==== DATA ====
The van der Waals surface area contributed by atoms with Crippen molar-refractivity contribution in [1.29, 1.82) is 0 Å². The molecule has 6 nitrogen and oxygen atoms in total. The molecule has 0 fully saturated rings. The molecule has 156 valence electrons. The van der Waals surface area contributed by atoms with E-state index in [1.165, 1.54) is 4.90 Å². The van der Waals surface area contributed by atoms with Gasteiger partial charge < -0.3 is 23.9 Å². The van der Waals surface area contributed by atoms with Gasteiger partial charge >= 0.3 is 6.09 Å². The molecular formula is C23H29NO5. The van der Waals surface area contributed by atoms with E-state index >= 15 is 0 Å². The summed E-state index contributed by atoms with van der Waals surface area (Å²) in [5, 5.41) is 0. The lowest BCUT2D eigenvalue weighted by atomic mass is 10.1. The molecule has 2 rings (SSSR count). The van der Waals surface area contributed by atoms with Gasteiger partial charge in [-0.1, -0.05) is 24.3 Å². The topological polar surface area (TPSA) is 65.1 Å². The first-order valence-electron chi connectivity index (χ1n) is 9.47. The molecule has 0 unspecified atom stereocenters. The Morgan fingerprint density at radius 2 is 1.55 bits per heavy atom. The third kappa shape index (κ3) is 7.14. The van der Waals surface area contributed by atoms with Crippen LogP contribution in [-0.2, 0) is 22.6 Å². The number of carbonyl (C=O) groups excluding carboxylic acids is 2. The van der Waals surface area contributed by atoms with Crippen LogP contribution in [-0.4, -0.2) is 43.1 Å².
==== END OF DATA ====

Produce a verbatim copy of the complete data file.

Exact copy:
The van der Waals surface area contributed by atoms with Crippen molar-refractivity contribution in [1.29, 1.82) is 0 Å². The molecule has 6 nitrogen and oxygen atoms in total. The molecule has 0 fully saturated rings. The molecule has 156 valence electrons. The van der Waals surface area contributed by atoms with E-state index in [1.165, 1.54) is 4.90 Å². The van der Waals surface area contributed by atoms with Gasteiger partial charge < -0.3 is 23.9 Å². The van der Waals surface area contributed by atoms with Gasteiger partial charge >= 0.3 is 6.09 Å². The molecular formula is C23H29NO5. The van der Waals surface area contributed by atoms with E-state index >= 15 is 0 Å². The summed E-state index contributed by atoms with van der Waals surface area (Å²) in [5, 5.41) is 0. The lowest BCUT2D eigenvalue weighted by atomic mass is 10.1. The molecule has 2 rings (SSSR count). The van der Waals surface area contributed by atoms with Gasteiger partial charge in [-0.1, -0.05) is 24.3 Å². The topological polar surface area (TPSA) is 65.1 Å². The first-order valence-electron chi connectivity index (χ1n) is 9.47. The molecule has 0 unspecified atom stereocenters. The Morgan fingerprint density at radius 2 is 1.55 bits per heavy atom. The third kappa shape index (κ3) is 7.14. The van der Waals surface area contributed by atoms with Crippen LogP contribution in [-0.2, 0) is 22.6 Å². The number of carbonyl (C=O) groups excluding carboxylic acids is 2. The van der Waals surface area contributed by atoms with Crippen LogP contribution in [-0.4, -0.2) is 43.1 Å².